In various embodiments of optical logic devices, various components may be optically coupled by waveguides, optically coupled directly to each other, optically coupled by fibers, or optically coupled using free space systems such as lenses and/or mirrors. Further, the example VLSOAs 110, 200 and 300 disclosed herein may be combined with other optical elements to form the optical logic devices. Other optical elements can include, for example, optical waveguides, optical transmitters, optical receivers, lenses, and reflectors. The combination of the example VLSOAs 110, 200 and 300 disclosed herein with other optical elements may be implemented using any number of techniques. In one approach, both the VLSOA and the other elements are formed on a common substrate using a common fabrication process, but with at least one fabrication parameter, such as the thickness of one or more layers, varying as between the VLSOA and the optical element. For example, selective area epitaxy (SAE) and impurity induced disordering (IID) are two fabrication processes which may be used in the aforementioned manner.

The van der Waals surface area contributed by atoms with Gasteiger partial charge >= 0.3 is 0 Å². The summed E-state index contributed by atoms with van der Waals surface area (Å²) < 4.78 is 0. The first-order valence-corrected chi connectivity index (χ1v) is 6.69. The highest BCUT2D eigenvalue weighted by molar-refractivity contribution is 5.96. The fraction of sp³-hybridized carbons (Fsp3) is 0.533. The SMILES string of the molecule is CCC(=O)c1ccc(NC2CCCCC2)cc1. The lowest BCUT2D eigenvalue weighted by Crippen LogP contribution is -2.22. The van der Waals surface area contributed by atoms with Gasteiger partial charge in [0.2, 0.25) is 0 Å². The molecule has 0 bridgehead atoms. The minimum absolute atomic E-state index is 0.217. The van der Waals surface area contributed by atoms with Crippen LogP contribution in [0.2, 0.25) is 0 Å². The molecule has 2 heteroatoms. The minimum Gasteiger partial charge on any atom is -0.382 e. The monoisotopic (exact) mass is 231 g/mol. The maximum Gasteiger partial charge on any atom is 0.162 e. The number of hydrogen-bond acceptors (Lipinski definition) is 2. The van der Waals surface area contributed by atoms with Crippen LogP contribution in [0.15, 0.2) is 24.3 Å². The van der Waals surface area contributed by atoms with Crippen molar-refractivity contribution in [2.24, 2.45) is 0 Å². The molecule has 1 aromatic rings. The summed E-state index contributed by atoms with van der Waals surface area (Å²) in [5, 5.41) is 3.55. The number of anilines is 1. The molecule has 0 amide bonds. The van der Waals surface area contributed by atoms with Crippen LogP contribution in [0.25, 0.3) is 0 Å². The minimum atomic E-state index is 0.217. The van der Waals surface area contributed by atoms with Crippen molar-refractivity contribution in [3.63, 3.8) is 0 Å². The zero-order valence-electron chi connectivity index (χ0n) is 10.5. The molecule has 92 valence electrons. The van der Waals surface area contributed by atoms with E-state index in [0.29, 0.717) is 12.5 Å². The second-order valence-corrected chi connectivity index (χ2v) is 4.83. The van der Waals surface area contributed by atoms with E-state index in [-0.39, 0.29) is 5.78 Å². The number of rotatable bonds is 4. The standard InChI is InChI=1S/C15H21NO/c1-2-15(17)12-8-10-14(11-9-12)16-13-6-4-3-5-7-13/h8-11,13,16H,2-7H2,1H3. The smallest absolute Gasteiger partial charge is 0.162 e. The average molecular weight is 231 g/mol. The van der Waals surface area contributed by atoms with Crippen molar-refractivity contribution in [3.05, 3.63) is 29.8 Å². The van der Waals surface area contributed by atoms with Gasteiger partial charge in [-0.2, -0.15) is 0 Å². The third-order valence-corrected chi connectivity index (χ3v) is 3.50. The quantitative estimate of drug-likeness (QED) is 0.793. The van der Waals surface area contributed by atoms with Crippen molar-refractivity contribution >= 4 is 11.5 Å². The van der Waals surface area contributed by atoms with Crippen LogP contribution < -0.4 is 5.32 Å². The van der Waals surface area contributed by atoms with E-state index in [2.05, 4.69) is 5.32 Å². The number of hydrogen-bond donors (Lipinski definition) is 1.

• [0051]
    In one approach based on SAE, a nitride or oxide SAE mask is placed over selected areas of the substrate. Material is deposited on the masked substrate. The SAE mask results in a difference between a transition energy, such as the bandgap energy, of the material deposited on a first unmasked area of the substrate and the transition energy of the material deposited on a second unmasked area of the substrate. For example, the material deposited on the first unmasked area might form part of the active region of the VLSOA and the material deposited on the second unmasked area might form part of the core of a waveguide or other optical element, with the difference in transition energy accounting for the different optical properties of the active region and the waveguide core. SAE results in a smooth interface between optical elements and therefore reduces optical scattering at this interface. This, in turn, reduces both parasitic lasing modes and gain ripple. Furthermore, the SAE approach can be confined to only the minimum number of layers necessary, for example to only the active region, thus minimizing the impact of the SAE fabrication process on the rest of the integrated optical device.
  • [0052]